.remove() and .copy()
I get that you can't properly use .remove() in a for loop, but why? What's the logic that makes the result in the example leave index 1 & 3 (IIRC)? Also, if .copy() doesn't actually save a new instance of the variable and you're still editing the original variable.... How does that function? How does .copy() make it possible to use .remove() in a for loop? I get that it does, but why and how?
I get that you can't properly use .remove() in a for loop, but why?
Let's say you had code like this:
numbers = [0, 1, 2, 3, 4, 5] for number in numbers: numbers.remove(number)
for loop starts Python pulls out the first item of the
numbers collection and assigns it to
number as I'm sure you already understand, but how does Python do that? It simply uses the index the same way as you would if you were to do so manually. So behind the scenes the first iteration of the loop essentially looks like this:
numbers = [0, 1, 2, 3, 4, 5] number = numbers # Index 0 contains 0 numbers.remove(number) # Remove 0 from list
Well what happens the next iteration? Python pulls out the second item by simply increasing the index it used in the previous iteration. So after two iterations the loop would essentially have executed code similar to this:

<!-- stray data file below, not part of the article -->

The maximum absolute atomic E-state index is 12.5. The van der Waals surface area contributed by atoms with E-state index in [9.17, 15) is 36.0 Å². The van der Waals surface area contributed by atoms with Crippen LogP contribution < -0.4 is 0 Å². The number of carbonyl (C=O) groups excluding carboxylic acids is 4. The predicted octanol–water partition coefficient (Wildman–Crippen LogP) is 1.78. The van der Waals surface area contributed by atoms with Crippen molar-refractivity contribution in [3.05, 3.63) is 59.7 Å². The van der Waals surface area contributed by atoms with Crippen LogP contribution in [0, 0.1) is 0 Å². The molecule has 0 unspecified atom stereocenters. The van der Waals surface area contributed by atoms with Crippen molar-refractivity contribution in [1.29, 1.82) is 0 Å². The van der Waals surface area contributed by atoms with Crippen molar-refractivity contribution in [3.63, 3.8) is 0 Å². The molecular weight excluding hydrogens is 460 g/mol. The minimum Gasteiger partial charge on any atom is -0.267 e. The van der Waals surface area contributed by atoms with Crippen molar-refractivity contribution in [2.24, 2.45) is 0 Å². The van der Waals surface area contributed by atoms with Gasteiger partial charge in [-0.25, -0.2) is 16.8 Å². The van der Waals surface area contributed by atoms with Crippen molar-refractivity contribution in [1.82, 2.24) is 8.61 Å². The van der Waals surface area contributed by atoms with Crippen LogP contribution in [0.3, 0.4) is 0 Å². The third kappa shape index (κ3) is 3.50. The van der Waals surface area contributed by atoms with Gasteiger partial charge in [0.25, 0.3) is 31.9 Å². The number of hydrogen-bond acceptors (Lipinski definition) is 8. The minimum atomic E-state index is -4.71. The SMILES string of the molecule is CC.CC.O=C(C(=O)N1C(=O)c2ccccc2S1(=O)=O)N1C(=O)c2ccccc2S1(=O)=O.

numbers = [0, 1, 2, 3, 4, 5] number = numbers # Index 0 contains 0 numbers.remove(number) # Remove 0 from list number = numbers # Index 1 contains 2 numbers.remove(number) # Remove 2 from list
Now looking at the comments you will notice that we have suddenly skipped past the number 1, why? Well because when 0 was removed the indexes all shift back by one. The first item is now 1, the second 2, the third 3 and so on, since 0 is no longer an item in the list.
for loop has not taken this change into account, it assumes that the indexes are unchanged which is why it ends up skipping the number 1. And that behavior continues in the subsequent iterations and results in the loop essentially skipping every other item in the list.
Also, if .copy() doesn't actually save a new instance of the variable and you're still editing the original variable.... How does that function?
I think you must have misunderstood something about how
copy works. The method does exactly what the name implies, it creates a copy of the variable, and this copy is entirely independent of the original. Modifying the copy will not affect the original in any way.
fady, not quite. It makes a copy of the list at the moment of creating the loop, then references that copy as it removes items from the original. The copy isn't altered during the loop at all and then... I believe it is discarded afterwards as it isn't assigned a variable. That's my understanding, at least.